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Open Source wants to ruin my life

March 18, 2008

One of the side effects of Open Source is that it effectively pushes the cost of software down to zero. You can argue that I can charge whatever I want for the software I license as open source, but that argument doesn't work very well. For as long as my licensees have the right to distribute my product free of charge, an informed market is not going to want to pay to get it. Open Source seems to be very good at preserving the rights of users, but not any good at preserving the rights of authors.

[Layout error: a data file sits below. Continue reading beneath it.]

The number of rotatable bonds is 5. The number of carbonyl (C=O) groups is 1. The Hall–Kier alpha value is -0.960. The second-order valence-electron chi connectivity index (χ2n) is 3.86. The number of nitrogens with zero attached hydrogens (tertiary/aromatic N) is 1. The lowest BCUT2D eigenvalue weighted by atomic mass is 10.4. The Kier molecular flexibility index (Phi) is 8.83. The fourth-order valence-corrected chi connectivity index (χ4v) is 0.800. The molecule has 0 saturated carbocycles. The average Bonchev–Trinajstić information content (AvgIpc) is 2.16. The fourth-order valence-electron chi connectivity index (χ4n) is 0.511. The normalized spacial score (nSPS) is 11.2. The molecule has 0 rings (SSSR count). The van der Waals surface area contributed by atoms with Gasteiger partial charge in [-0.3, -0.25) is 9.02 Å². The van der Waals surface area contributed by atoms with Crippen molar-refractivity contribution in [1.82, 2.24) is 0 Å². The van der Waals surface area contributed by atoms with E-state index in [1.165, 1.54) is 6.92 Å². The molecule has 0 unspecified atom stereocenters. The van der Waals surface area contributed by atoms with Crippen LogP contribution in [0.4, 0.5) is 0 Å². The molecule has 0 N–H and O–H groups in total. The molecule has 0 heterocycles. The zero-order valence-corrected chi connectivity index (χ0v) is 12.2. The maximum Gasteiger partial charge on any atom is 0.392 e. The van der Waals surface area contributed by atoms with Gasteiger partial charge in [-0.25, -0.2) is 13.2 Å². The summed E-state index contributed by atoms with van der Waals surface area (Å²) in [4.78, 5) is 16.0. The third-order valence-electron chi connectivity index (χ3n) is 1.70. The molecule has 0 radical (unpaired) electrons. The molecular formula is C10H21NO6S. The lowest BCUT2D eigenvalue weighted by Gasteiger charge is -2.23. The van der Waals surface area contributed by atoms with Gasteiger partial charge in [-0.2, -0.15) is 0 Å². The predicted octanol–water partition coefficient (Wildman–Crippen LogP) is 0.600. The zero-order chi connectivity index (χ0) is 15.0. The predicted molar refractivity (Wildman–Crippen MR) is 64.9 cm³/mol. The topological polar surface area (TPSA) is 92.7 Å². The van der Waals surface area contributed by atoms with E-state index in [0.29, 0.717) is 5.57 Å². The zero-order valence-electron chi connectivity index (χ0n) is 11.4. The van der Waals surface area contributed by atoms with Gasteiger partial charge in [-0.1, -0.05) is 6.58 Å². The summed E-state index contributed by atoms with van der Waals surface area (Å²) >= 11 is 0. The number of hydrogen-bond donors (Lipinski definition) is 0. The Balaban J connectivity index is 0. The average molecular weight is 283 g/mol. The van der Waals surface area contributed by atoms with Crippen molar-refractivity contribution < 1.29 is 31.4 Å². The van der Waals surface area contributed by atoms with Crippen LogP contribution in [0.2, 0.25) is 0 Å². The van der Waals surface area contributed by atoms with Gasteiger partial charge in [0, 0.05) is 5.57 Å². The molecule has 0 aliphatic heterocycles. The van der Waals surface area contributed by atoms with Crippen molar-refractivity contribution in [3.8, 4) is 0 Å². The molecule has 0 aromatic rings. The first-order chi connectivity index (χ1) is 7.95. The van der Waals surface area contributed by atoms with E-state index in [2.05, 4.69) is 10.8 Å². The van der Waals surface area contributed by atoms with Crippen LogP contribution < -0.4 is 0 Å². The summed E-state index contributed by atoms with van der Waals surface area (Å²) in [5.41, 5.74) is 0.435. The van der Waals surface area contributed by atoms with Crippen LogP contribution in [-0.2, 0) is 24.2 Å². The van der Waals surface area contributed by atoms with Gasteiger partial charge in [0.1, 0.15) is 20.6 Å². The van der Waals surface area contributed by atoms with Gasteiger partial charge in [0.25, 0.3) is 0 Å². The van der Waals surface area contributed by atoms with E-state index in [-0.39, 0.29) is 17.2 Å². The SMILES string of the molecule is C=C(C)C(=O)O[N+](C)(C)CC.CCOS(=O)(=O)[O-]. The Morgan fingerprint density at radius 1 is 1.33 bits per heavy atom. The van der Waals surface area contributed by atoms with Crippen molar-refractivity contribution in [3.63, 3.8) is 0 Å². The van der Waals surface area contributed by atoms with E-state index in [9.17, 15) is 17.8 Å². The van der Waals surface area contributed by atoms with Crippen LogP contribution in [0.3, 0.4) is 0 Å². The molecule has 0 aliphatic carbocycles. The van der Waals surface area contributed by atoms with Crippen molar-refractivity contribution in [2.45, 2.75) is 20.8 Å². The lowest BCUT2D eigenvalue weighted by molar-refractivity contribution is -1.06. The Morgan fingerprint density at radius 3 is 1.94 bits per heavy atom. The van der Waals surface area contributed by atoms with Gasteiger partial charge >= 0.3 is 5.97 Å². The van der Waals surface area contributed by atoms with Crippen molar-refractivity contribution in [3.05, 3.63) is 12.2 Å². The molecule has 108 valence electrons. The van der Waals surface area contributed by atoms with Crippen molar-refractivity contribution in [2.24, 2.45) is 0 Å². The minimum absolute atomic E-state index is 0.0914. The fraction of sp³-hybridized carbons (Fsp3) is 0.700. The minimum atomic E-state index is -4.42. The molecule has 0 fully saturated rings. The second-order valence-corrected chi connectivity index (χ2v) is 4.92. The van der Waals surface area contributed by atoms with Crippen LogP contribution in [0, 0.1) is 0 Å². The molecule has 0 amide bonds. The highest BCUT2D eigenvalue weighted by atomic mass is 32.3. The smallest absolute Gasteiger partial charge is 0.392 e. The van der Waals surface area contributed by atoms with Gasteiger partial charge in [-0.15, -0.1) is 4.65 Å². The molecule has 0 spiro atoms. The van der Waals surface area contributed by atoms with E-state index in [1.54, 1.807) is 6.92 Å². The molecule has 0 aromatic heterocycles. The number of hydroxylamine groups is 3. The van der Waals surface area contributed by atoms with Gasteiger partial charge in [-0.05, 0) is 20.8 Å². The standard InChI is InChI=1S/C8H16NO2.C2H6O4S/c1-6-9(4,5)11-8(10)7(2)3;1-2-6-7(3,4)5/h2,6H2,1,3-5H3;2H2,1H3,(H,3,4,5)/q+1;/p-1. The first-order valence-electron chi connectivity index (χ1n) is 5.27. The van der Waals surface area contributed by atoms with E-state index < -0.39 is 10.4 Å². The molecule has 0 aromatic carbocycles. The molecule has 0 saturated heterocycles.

I can cheat, as many companies do these days, scaring people with words such as warranty, indemnification and support. I can also repackage my product as a subscription, which seems to work for some companies. But that just wouldn't feel right. It's essentially doing the same thing as before, just calling it something else. Furthermore, doing business this way creates an incentive to make the software just good enough to attract the user base, but not really solid to enable them to use it without my help. Other companies prefer to leave the critical piece out of the open source package for the same reason.

While I can do all these other things—I do not want to. It is just not the life I want to lead. You see, I believe in one's right to make a living by doing what they love. I love writing software and I am good at it—it's only natural to expect to be able to write (and sell) software for a living.

But Open Source wouldn't let me have none of that. I am condemned to a life of compromise instead.